Wednesday, 24 September 2014

This is Bat Country....

After my taste of adventure with Calum Muskett in Twll Mawr, I must admit something clicked inside of me. A quiet reawakening, like a clock in a long silent room, suddenly resuming its slicing of time, tick tick tick tick tick. Or maybe like a long term vegetarian after a drunken kebab, I don't know...

I was keen for getting in the driving seat for some Adventure new routing, Twll Mawr had caught me again. Now I know that this was what I was doing with Calum, but going in packing a wad is a bit like cheating really, and I was keen to be fully immersed.

When I was Putting together this section for the Llanberis Slate guide, I was fortunate enough to go for a panad with Joe Brown. During our brew he pulled out some photo's and drew in the "almost" lines, adventures and probings that turned into retreats and memories. The Antiquarian, followed one of these lines (The Antiquarian Direct; pulled off by Calum and Jez Leong 5 days after our trip, straightens this and is a fine effort at solid E5). The old bolts we clipped, however, were on a corner line that Joe had attempted, to be turned back by loose rock. Having climbed in this vicinity with Cal, I was sure I could potter up this and with the Direct now done, separate out the lines.

With Ben sorted for a Monday attempt, I spent the weekend, plowing through pics of Twll Mawr, sussing potential weaknesses, planning the rack, and enthusing at all and sundry. Monday came around and the ticking in my head was almost audible, so pumped up for a step into the unknown. This is climbing. To me at least, the opportunity to put yourself into an unknown arena with unknown assailants and hidden obstacles, to succeed through planning and instinct and wits. Well, that's what I do it for. Now I can get that through bouldering, especially discovering new boulders, and climbing something outside of my comfort zone, but the type of adventurous new routing that Twll Mawr provides is the Colosseum to their playground skirmishes.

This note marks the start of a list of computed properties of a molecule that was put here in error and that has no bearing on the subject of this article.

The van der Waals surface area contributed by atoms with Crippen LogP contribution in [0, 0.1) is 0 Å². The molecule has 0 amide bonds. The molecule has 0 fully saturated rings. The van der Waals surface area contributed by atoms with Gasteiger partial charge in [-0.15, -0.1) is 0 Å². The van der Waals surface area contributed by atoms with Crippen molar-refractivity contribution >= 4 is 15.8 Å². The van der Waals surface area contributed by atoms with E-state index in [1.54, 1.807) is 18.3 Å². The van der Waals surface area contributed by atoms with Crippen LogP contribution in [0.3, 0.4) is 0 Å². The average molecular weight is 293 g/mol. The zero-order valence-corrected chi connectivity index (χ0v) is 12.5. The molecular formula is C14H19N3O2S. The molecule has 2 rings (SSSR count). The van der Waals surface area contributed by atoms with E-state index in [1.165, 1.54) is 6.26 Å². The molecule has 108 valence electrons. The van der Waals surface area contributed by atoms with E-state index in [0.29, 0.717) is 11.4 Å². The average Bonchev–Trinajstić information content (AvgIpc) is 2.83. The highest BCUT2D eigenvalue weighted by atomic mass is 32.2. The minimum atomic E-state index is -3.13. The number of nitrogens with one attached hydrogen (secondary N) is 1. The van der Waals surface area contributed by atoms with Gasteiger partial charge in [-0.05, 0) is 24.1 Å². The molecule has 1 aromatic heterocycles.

Pitch 1. 35m 5b. Start as for the Antiquarian. at the crack ascend this until it runs out then follow the slabby side of the corner above until a bolt is reached. Belay here with whatever else you can find.

Ben's pic of P1

I felt a lot happier leading this than with Cal as it was still in the shade and I found a Cam 3 slot at the start which prevented some feeling of doom, once out the top of the crack it all went into forced focus, and holds bright and hand drawn, looseness and threat doubly so, However, the drip feed of gear kept the tick tock at bay and eventually a lot later than I'd mentally rehearsed the bolt arrived.

Pitch 2. 25m 6a. Continue up the corner until it is possible to gain the slopey ledge on the left. Arrange meager gear, and force a rising traverse back right, dynamically across the corner (doubtful rock) to snatch a clean ledge on the steep side. Wriggle, throw and flop onto the ledge above. Belay of well equalized small wires.

Cal though this section of the Antiquarian warranted E4/5, I was with trepidation then that I lurched across the wooden corner. I would always agree that it is best policy never attempt something that you can't reverse. However, sometimes I disregard best policy and go for self belief, optimism, aggression and possibly a little carefully calculated psychopathy. However, a little goes a long way, and in this case it went a little way up instead of a long way to the floor. The nature of the back wall of Twll Mawr is that protection tend to be either solid faultline seams (rare) wooden and punkish corner faults (more common although less reassuring) or the cracks formed by massive chunks slightly separating from the back wall's main bulk. This belay was the latter.